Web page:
Ewe vs Arm - What's the difference?

ewe | arm |

As nouns the difference between ewe and arm

is that ewe is the ewe language while arm is sleeve; a part of a garment that covers all or part of an arm.





  • A female sheep, as opposed to a ram.
  • Usage notes

    * Because of its pronunciation and despite its spelling, this word most commonly takes the indefinite article (a) rather than (an).

    See also

    * ram


    * eew * wee ----



    (wikipedia arm) {{picdic, image=Arm_flex_supinate.jpg , width=240 , height=310 , labels= , detail1=Click on labels in the image , detail2= }}

    Etymology 1

    From (etyl) (m), from (etyl) . (cognates) Akin to (etyl) (m), (etyl) (m), (etyl) .


    (en noun)
  • The portion of the upper human appendage, from the shoulder to the wrist and sometimes including the hand.
  • * {{quote-book, year=1963, author=(Margery Allingham), title=(The China Governess)
  • , chapter=19 citation , passage=When Timothy and Julia hurried up the staircase to the bedroom floor, where a considerable commotion was taking place, Tim took Barry Leach with him. He had him gripped firmly by the arm , since he felt it was not safe to let him loose, and he had no immediate idea what to do with him.}}
  • (anatomy) The extended portion of the upper limb, from the shoulder to the elbow.
  • A limb, or locomotive or prehensile organ, of an invertebrate animal.
  • the arms of an octopus
  • A long, narrow, more or less rigid part of an object extending from the main part or centre of the object, such as the arm of an armchair, a crane, a pair of spectacles or a pair of compasses.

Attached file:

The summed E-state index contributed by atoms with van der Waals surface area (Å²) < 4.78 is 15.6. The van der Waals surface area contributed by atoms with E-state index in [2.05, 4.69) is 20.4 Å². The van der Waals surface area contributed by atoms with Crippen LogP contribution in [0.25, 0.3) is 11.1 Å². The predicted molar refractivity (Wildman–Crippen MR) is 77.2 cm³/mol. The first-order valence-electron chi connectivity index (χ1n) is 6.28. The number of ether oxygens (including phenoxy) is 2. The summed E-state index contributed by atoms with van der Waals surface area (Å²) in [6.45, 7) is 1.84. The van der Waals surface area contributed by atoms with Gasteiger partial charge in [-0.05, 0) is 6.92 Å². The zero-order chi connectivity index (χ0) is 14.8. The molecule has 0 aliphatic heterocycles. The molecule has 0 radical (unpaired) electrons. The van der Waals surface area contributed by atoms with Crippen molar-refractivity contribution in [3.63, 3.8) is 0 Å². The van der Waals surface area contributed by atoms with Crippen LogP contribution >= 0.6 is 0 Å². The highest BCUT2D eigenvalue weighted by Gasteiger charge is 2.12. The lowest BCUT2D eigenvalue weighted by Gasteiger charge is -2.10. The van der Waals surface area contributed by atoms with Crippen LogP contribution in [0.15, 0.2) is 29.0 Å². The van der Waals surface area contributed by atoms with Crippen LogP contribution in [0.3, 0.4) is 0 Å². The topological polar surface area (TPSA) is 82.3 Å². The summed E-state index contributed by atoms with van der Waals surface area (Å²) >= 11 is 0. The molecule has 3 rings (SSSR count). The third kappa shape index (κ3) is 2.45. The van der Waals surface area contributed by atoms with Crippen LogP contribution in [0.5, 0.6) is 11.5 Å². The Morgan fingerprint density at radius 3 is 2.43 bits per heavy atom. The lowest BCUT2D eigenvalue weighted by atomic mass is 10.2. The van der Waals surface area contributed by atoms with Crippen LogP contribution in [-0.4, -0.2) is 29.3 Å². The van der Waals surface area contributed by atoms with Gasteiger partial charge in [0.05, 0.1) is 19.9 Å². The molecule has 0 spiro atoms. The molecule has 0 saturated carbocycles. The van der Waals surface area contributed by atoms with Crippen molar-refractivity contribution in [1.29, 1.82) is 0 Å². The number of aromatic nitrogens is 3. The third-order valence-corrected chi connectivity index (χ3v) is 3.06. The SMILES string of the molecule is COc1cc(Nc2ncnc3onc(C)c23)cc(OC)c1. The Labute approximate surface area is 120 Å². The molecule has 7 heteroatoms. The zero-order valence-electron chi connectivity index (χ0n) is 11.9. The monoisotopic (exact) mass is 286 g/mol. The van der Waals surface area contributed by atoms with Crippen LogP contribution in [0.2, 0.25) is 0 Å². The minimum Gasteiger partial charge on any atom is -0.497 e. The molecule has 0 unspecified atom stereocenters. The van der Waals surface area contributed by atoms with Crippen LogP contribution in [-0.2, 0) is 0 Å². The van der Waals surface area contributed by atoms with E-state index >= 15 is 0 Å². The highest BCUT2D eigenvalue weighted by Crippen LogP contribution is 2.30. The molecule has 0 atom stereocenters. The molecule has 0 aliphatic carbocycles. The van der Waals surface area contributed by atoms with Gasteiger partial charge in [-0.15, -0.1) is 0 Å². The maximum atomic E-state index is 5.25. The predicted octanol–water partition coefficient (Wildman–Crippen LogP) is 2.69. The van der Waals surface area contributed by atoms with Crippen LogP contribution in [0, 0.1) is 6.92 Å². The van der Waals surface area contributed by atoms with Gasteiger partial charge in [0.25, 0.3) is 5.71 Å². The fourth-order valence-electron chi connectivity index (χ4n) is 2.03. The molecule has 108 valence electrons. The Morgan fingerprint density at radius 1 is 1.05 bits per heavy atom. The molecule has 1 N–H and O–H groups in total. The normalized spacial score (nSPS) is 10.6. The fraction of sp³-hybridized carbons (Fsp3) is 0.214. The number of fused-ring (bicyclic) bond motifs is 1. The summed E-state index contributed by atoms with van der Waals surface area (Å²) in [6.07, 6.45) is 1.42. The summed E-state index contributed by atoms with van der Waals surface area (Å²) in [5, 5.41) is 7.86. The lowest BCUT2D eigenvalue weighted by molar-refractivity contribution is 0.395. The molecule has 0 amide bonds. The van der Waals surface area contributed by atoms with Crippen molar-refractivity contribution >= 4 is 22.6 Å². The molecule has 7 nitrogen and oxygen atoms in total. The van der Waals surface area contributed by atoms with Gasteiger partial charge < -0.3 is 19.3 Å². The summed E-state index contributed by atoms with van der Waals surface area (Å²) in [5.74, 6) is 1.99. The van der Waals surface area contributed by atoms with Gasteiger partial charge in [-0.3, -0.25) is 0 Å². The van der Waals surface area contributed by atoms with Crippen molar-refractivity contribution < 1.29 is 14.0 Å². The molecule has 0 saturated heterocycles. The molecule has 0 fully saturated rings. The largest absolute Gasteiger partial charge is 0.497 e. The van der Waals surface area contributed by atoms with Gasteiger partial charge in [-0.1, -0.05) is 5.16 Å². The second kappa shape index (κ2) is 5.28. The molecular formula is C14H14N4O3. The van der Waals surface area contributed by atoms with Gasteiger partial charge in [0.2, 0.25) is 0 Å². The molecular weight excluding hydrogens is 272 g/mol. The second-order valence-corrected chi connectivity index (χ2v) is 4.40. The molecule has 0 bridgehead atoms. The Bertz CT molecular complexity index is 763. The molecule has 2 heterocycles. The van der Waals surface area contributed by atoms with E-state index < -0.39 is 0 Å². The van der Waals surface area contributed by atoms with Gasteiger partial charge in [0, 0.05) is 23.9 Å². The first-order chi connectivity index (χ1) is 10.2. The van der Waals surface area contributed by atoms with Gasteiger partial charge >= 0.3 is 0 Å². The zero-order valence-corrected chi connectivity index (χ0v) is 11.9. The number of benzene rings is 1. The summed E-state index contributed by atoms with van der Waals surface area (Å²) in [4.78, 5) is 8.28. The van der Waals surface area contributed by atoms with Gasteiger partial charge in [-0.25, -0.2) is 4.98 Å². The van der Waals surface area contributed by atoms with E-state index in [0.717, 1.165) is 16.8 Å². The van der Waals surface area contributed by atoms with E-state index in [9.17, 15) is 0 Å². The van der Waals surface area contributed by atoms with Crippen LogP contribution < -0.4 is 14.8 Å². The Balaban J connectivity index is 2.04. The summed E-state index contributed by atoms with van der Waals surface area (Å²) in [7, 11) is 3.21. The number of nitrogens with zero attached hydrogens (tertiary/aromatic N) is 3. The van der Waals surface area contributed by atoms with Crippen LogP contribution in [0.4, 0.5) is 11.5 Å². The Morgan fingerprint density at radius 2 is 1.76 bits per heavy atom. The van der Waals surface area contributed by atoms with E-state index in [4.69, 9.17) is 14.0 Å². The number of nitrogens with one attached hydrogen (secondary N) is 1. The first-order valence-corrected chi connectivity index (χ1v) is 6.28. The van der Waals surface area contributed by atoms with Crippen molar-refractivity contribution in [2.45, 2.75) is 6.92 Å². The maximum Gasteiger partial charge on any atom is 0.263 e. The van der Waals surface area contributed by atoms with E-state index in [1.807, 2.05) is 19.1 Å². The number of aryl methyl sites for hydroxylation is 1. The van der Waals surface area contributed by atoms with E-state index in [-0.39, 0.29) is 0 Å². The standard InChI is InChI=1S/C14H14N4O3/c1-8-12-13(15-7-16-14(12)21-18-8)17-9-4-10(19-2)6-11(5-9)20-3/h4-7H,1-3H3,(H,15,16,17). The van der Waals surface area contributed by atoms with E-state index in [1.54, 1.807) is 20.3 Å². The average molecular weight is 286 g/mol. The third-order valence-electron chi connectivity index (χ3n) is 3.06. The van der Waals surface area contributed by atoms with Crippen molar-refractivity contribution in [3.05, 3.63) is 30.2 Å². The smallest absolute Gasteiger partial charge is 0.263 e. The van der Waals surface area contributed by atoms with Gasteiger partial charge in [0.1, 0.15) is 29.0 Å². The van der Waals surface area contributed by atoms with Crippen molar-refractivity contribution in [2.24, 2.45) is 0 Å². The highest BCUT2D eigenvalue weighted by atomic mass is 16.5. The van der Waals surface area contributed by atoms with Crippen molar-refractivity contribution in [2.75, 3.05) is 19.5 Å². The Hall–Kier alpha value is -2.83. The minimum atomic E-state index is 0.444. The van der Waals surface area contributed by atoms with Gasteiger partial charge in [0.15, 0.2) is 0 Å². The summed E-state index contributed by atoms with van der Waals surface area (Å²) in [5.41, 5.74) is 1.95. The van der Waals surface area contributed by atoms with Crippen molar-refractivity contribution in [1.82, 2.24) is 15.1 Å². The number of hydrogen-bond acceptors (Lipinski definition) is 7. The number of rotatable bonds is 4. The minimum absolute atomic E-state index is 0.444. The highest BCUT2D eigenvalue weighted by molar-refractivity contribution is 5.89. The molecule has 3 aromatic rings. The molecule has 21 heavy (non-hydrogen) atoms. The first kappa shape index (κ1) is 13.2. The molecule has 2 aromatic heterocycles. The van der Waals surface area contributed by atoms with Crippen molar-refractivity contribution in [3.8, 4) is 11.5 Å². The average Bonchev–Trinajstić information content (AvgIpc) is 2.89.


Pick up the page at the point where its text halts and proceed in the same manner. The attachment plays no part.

• A bay or inlet off a main body of water.
  • A branch of an organization.
  • (figurative) Power; might; strength; support.
  • the arm of the law
    the secular arm
  • * Bible, Isa. lii. 1
  • To whom is the arm of the Lord revealed?
  • (baseball, slang) A pitcher
  • The team needs to sign another arm in the offseason.
    Derived terms
    (derived terms) * armband * armchair * -armed * armful * armhole * arm in arm * armless * armlet * armlock * armpit * armrest * arm's reach * at arm's length * babe in arms * chance one's arm * cost an arm and a leg * forearm * in arm's reach * in the arms of Morpheus * the long arm of the law * lower arm * on one's arm * right arm * take in one's arms * take someone's arm * upper arm * with open arms * within arm's reach


    (en verb)
  • To take by the arm; to take up in one's arms.
  • * Shakespeare
  • And make him with our pikes and partisans / A grave: come, arm him.
  • * Two N. Kins
  • Arm your prize; / I know you will not lose him.
  • To supply with arms or limbs.
  • * Beaumont and Fletcher
  • His shoulders broad and strong, / Armed long and round.

    Etymology 2

    From (etyl) . (cognates) Akin to (etyl) .


  • Poor; lacking in riches or wealth.
  • To be pitied; pitiful; wretched.
  • Derived terms

    Etymology 3

    (etyl), from (etyl) (m), from Latin , hence ultimately cognate with etymology 1.


    (en noun)
  • (usually used in the plural) A weapon.
  • (in the plural) heraldic bearings or insignia
  • Synonyms
    * See also
    Derived terms
    (derived terms) * armed * arms factory * arms race * army * bear arms * brothers in arms * coat of arms * firearm * in arms * lay down one's arms * present arms! * sidearm * shot in the arm * take up arms against * to arms! * unarmed * under arms * up in arms


    (en verb)
  • To supply with armour or (later especially) weapons.
  • To prepare a tool or a weapon for action; to activate.
  • Remember to arm an alarm system.
  • To cover or furnish with a plate, or with whatever will add strength, force, security, or efficiency.
  • to arm''' the hit of a sword; to '''arm a hook in angling
  • (figurative) To furnish with means of defence; to prepare for resistance; to fortify, in a moral sense.
  • * Bible, 1 Peter iv. 1
  • Arm yourselves with the same mind.
  • To fit (a magnet) with an armature.
  • Derived terms
    * arm to the teeth